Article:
Australia needs to refocus its infrastructure pipeline if it is to stage an infrastructure-led recovery from COVID-19, according to a report from Allens.
The report, which draws on findings from the firm's second annual Infrastructure Leaders Survey, shows Australia's current infrastructure pipeline is out of step with what's required for long-term social and economic prosperity.
According to the report, social infrastructure, community infrastructure, affordable housing and renewable energy will deliver the greatest benefits to society and the economy. However, just two per cent of Australia's infrastructure pipeline is weighted towards social infrastructure, while 74 per cent is comprised of transport projects.
'Government and industry must work together to balance the sugar hit of short-term, shovel-ready projects with Australia's longer-term vision and needs,' said lead author and Allens' Head of Infrastructure, David Donnelly.
Changing behaviours and attitudes accelerated by COVID-19 also mean the assumptions on which the pipeline is based need updating. According to the survey, 80 per cent of infrastructure leaders surveyed see transport infrastructure projects as highly exposed to changing demand and use profiles. Ninety-five per cent of respondents identify working from home as one of the top three influences on future development priorities.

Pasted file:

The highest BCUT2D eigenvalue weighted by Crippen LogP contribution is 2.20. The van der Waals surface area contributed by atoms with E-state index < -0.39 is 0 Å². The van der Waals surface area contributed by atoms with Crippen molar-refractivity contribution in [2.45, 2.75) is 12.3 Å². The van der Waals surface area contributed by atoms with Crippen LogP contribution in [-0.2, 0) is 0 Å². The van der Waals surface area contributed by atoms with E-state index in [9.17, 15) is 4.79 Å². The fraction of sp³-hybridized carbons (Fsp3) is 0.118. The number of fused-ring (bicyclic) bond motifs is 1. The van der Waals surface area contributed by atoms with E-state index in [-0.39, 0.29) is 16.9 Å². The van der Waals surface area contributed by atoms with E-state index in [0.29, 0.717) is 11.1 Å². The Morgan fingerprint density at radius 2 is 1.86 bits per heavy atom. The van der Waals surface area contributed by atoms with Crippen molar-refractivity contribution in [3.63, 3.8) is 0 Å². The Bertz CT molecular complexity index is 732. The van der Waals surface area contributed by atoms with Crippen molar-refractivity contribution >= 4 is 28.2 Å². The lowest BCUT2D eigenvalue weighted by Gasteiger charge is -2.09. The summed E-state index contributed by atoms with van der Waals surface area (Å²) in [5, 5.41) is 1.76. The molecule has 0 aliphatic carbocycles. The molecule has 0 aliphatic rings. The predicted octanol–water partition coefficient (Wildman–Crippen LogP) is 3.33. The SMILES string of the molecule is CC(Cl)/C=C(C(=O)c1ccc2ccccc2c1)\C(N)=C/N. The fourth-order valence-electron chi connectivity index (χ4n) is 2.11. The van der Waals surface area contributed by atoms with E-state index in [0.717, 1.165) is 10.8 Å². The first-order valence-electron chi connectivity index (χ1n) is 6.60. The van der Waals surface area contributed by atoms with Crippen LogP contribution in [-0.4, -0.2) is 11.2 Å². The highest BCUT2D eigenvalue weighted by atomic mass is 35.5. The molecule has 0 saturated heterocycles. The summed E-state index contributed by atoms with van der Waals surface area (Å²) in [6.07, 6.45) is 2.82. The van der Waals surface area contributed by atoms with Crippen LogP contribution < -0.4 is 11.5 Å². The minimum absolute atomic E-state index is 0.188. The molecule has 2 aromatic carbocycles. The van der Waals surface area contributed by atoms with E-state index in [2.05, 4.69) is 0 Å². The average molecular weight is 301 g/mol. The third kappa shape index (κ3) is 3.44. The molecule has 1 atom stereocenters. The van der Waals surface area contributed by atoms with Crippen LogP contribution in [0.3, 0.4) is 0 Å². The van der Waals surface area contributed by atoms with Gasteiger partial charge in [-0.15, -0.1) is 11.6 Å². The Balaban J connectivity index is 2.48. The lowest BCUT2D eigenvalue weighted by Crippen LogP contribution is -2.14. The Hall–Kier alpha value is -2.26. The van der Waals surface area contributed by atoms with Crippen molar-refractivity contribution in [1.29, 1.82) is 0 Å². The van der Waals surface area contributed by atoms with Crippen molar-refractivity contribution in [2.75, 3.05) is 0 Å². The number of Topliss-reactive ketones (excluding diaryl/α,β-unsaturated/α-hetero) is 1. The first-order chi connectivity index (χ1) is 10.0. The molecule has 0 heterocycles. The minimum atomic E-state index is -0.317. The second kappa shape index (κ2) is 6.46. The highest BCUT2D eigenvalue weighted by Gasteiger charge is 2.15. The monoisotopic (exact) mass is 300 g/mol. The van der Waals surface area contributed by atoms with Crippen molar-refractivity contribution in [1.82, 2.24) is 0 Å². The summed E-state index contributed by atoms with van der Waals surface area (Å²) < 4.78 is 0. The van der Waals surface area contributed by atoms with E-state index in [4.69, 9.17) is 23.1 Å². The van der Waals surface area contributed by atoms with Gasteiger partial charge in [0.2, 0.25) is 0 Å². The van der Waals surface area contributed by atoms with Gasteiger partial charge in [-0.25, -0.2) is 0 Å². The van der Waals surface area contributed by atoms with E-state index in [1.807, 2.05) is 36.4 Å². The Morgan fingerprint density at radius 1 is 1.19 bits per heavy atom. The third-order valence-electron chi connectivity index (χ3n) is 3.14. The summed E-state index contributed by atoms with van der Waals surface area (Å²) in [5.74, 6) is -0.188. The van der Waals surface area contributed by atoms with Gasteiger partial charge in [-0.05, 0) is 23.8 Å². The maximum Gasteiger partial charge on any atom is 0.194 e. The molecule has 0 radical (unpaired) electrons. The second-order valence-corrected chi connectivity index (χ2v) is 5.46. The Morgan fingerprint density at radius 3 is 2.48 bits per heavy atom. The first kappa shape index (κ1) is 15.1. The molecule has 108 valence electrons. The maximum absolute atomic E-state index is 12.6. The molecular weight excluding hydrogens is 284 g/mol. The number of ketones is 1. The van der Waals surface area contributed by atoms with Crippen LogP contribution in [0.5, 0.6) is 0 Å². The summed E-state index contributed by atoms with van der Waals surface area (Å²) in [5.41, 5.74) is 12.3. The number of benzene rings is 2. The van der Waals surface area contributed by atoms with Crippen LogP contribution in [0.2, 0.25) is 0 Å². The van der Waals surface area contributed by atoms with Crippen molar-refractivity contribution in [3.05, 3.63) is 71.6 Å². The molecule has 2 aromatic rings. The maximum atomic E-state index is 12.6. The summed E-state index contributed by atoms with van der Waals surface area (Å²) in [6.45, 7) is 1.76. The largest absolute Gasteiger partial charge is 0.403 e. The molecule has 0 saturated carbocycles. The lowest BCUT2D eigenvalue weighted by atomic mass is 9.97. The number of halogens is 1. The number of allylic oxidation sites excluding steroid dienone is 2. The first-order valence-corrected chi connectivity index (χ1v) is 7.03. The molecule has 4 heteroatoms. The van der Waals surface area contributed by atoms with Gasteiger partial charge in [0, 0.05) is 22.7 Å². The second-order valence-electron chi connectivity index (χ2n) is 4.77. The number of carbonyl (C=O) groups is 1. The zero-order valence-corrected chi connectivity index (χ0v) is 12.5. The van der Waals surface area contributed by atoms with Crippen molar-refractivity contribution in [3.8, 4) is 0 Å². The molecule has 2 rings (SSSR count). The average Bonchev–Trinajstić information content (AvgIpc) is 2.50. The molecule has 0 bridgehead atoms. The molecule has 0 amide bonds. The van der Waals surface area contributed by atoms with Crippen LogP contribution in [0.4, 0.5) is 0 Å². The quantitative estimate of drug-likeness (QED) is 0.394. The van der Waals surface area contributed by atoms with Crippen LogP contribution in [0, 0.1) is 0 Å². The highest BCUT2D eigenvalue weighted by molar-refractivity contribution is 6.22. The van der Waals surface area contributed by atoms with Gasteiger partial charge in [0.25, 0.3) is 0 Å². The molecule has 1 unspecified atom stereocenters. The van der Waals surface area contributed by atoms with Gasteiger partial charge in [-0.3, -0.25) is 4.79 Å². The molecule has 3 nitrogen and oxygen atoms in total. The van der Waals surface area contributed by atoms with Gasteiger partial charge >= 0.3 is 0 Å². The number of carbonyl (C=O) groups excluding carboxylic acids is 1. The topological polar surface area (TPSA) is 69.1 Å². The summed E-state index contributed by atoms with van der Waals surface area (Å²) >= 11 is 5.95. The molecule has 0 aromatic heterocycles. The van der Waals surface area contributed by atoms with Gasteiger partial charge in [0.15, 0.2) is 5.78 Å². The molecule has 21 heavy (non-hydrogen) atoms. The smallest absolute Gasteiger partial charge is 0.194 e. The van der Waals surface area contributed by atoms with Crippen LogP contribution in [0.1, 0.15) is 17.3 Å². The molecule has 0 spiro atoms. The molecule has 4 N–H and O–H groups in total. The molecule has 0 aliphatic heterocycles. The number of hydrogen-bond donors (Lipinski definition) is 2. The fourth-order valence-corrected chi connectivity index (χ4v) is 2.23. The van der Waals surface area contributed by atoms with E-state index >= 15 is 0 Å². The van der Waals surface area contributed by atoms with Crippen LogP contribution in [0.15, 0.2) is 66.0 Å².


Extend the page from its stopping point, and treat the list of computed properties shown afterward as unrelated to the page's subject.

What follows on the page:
'Now is the time for governments to come together with communities and industry leaders and align around a shared vision of Australia for the next five, 10, 20 years and beyond,' David said.
'This means thinking about what is needed now to kickstart the economy, but also what will be most beneficial for Australia in the longer term, like delivering better environmental outcomes, alleviating cost of living pressures, creating regional jobs and providing broader social and community benefits.'
Notes for editors.
Allens is a commercial law firm working throughout Australia and Asia. Through its integrated alliance with Linklaters it provides clients access to 40 offices in 28 countries around the world.